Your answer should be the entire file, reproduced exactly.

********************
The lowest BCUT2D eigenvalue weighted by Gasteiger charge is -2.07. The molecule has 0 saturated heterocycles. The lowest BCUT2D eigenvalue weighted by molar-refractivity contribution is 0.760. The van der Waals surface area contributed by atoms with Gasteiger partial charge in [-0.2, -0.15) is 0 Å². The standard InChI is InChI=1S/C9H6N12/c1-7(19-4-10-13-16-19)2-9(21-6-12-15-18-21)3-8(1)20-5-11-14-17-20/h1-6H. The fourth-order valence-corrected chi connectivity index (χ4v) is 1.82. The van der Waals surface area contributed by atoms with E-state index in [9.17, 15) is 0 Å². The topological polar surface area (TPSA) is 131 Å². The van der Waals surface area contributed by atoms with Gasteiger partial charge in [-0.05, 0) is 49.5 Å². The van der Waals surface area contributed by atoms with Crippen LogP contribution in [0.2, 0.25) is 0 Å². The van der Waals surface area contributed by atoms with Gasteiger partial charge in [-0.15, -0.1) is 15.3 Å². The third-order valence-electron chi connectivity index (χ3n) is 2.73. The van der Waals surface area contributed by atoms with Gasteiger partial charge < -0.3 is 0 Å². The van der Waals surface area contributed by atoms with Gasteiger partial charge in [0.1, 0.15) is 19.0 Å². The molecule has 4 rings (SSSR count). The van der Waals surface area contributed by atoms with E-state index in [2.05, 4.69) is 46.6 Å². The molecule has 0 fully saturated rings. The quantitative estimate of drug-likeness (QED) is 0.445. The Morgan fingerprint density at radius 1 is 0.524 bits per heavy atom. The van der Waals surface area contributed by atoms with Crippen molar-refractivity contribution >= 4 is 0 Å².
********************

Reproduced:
The lowest BCUT2D eigenvalue weighted by Gasteiger charge is -2.07. The molecule has 0 saturated heterocycles. The lowest BCUT2D eigenvalue weighted by molar-refractivity contribution is 0.760. The van der Waals surface area contributed by atoms with Gasteiger partial charge in [-0.2, -0.15) is 0 Å². The standard InChI is InChI=1S/C9H6N12/c1-7(19-4-10-13-16-19)2-9(21-6-12-15-18-21)3-8(1)20-5-11-14-17-20/h1-6H. The fourth-order valence-corrected chi connectivity index (χ4v) is 1.82. The van der Waals surface area contributed by atoms with E-state index in [9.17, 15) is 0 Å². The topological polar surface area (TPSA) is 131 Å². The van der Waals surface area contributed by atoms with Gasteiger partial charge in [-0.05, 0) is 49.5 Å². The van der Waals surface area contributed by atoms with Crippen LogP contribution in [0.2, 0.25) is 0 Å². The van der Waals surface area contributed by atoms with Gasteiger partial charge in [-0.15, -0.1) is 15.3 Å². The third-order valence-electron chi connectivity index (χ3n) is 2.73. The van der Waals surface area contributed by atoms with Gasteiger partial charge < -0.3 is 0 Å². The van der Waals surface area contributed by atoms with Gasteiger partial charge in [0.1, 0.15) is 19.0 Å². The molecule has 4 rings (SSSR count). The van der Waals surface area contributed by atoms with E-state index in [2.05, 4.69) is 46.6 Å². The molecule has 0 fully saturated rings. The quantitative estimate of drug-likeness (QED) is 0.445. The Morgan fingerprint density at radius 1 is 0.524 bits per heavy atom. The van der Waals surface area contributed by atoms with Crippen molar-refractivity contribution >= 4 is 0 Å².